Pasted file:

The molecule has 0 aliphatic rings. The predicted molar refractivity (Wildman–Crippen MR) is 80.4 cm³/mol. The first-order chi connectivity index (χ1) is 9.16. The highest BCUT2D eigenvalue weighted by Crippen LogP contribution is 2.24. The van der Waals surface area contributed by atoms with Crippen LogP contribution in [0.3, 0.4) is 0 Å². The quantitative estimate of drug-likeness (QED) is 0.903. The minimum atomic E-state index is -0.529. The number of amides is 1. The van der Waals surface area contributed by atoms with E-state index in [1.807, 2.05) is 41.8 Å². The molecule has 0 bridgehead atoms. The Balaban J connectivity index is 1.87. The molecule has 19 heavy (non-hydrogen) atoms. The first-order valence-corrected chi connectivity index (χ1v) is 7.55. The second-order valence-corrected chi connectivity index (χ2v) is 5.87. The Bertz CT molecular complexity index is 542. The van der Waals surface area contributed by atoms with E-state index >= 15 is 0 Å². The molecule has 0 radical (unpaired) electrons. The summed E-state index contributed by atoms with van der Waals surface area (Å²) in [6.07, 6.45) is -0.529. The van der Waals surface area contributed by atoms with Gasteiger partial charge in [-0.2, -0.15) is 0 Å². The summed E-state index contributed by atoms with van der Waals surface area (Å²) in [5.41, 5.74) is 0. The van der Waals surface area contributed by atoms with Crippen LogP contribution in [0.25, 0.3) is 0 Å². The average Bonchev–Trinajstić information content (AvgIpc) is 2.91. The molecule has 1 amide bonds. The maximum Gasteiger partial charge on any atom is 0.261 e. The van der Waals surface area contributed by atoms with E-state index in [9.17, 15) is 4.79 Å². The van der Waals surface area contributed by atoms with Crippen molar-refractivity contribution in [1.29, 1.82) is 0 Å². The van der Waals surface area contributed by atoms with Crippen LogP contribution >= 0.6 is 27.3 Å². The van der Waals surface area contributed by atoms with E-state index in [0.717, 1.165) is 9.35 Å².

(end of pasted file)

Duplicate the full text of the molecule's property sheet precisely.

The molecule has 0 aliphatic rings. The predicted molar refractivity (Wildman–Crippen MR) is 80.4 cm³/mol. The first-order chi connectivity index (χ1) is 9.16. The highest BCUT2D eigenvalue weighted by Crippen LogP contribution is 2.24. The van der Waals surface area contributed by atoms with Crippen LogP contribution in [0.3, 0.4) is 0 Å². The quantitative estimate of drug-likeness (QED) is 0.903. The minimum atomic E-state index is -0.529. The number of amides is 1. The van der Waals surface area contributed by atoms with E-state index in [1.807, 2.05) is 41.8 Å². The molecule has 0 bridgehead atoms. The Balaban J connectivity index is 1.87. The molecule has 19 heavy (non-hydrogen) atoms. The first-order valence-corrected chi connectivity index (χ1v) is 7.55. The second-order valence-corrected chi connectivity index (χ2v) is 5.87. The Bertz CT molecular complexity index is 542. The van der Waals surface area contributed by atoms with E-state index >= 15 is 0 Å². The molecule has 0 radical (unpaired) electrons. The summed E-state index contributed by atoms with van der Waals surface area (Å²) in [6.07, 6.45) is -0.529. The van der Waals surface area contributed by atoms with Gasteiger partial charge in [-0.2, -0.15) is 0 Å². The summed E-state index contributed by atoms with van der Waals surface area (Å²) in [5.41, 5.74) is 0. The van der Waals surface area contributed by atoms with Crippen LogP contribution in [0.25, 0.3) is 0 Å². The average Bonchev–Trinajstić information content (AvgIpc) is 2.91. The molecule has 1 amide bonds. The maximum Gasteiger partial charge on any atom is 0.261 e. The van der Waals surface area contributed by atoms with E-state index in [9.17, 15) is 4.79 Å². The van der Waals surface area contributed by atoms with Crippen molar-refractivity contribution in [1.29, 1.82) is 0 Å². The van der Waals surface area contributed by atoms with Crippen LogP contribution >= 0.6 is 27.3 Å². The van der Waals surface area contributed by atoms with E-state index in [0.717, 1.165) is 9.35 Å².